That said, there were some of our guys that were a bit off on the day. Aaron Ramsey continues to be an excellent player who is suffering through a protracted indifferent spell. Santi Cazorla, be it fatigue or otherwise, wasn't his usual effervescent self. Giroud, the assist aside, contributed little in a match where we could have used more from the target striker position, especially in terms of holding the ball up.
On the other hand, besides Ospina, there were a few excellent performances. Hector Bellerin was arguably our best player, as he continues to stake a serious claim on the right-back position. Francis Coquelin was excellent in the center of the park, and Danny Welbeck showed some flashes (though was a serious red card danger for most of the second half as well).
But, like I said, matches like this are often decided in a series of two or three moments over the course of the 90 minutes. Their first goal, for instance, was a perfect example. Off a corner kick, Moussa Dembele's flick-on at the near post was going to curl into the net before Ospina brilliantly fisted it away. It was a fantastic save, and it deserved better than its aftermath. Had Kane been standing literally anywhere else, someone clears that away and at worst we get a point. Instead, he was there to tap it in.
Meanwhile, up the other end, Welbeck made himself a yard and curled a beauty towards the Spurs goal, the ball seemingly destined for the top corner. But, there was Lloris, leaping well up into the air to claw it away to safety. Bloody hell, that was a great save.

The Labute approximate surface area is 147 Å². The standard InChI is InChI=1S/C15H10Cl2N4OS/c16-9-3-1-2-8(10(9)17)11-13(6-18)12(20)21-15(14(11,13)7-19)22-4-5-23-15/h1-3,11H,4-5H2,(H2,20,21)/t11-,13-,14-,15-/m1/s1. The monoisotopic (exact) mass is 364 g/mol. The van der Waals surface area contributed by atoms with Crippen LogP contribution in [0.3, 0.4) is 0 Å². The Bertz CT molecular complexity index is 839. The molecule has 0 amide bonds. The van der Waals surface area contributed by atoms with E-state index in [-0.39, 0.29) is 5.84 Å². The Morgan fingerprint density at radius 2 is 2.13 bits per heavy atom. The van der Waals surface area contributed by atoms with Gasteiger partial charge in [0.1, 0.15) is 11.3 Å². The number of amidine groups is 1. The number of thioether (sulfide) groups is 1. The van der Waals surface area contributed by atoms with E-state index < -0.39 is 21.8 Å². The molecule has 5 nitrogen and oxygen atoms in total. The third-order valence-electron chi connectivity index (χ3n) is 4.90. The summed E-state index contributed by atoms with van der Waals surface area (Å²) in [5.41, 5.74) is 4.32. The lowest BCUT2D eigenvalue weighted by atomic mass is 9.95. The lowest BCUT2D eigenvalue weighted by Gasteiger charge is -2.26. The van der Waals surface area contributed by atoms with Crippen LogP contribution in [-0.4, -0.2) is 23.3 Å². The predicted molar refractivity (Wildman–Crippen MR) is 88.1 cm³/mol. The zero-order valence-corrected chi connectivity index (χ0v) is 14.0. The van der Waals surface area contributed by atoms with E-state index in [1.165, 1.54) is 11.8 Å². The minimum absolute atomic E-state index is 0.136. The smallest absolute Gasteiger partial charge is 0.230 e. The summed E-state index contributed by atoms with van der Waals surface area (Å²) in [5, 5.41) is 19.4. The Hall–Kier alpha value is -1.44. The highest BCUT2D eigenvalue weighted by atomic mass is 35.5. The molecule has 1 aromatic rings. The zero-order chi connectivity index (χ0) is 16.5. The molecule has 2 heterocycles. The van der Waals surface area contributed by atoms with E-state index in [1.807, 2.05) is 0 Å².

But, there it is. Small differences. A fortuitous bounce one way, a worldie save the other. Oh, and Giroud really should have scored in the 74th when presented with a free header off of Ozil's cross. I'm a huge fan of the guy but I do wish he had more serious competition.
Their winner, when it came, was a bit of a sucker punch. There was nothing in the overall run of play that screamed out that they were going to find that goal - as I keep saying, it was a moment of brilliance out of nothing. Nabil Bentaleb's cross was like any of the countless others that they had throughout the match. It wasn't that poorly-defended, either. Laurent Koscielny was in attendance, and didn't make it easy on Kane. The guy just managed to fight him off, and somehow looped an unstoppable header into the far corner.
Sometimes, a guy just beats you. It happens.
The fact of the matter is that we lost the derby, and that sucks. Of COURSE it sucks. But, let's take a second and breathe here. Their run-in is a lot harder than ours is. They are not that far away from having to muck around in the knockout rounds of the UEFA Cup on Thursday nights, and this version of their team is good enough where they'll probably stick around in it for a while. Alexis Sanchez will be back soon, and we still have enough weapons where should see off most of the lesser teams.
We lost, it blows, but it's not the end of the world. We'll see who is where, come May.
The Modern Gooner Player Ratings:
Ospina 9, Monreal 7, Koscielny 7, Mertesacker 7, Bellerin 8, Ramsey 5, Coquelin 8 (Akpom N/A), Welbeck 7 (Walcott 7), Cazorla 6 (Rosicky 6), Ozil 7, Giroud 5
Man of the Match: As I said last season, this won't always be an Arsenal player. We got rid of one Spurs nemesis when Gareth Bale got sold off to Real Madrid, but it looks like Harry Kane has taken up that mantle. We'll get you next time, fucker.
Sean Swift is a contributing writer to The Modern Gooner, goalkeeper extraordinaire, and all-around bon vivant (...and now, a reading from the gospel according to Shane McGowan...). You can follow him on Twitter @thefallen29 if you are so inclined, though I check it pretty much never.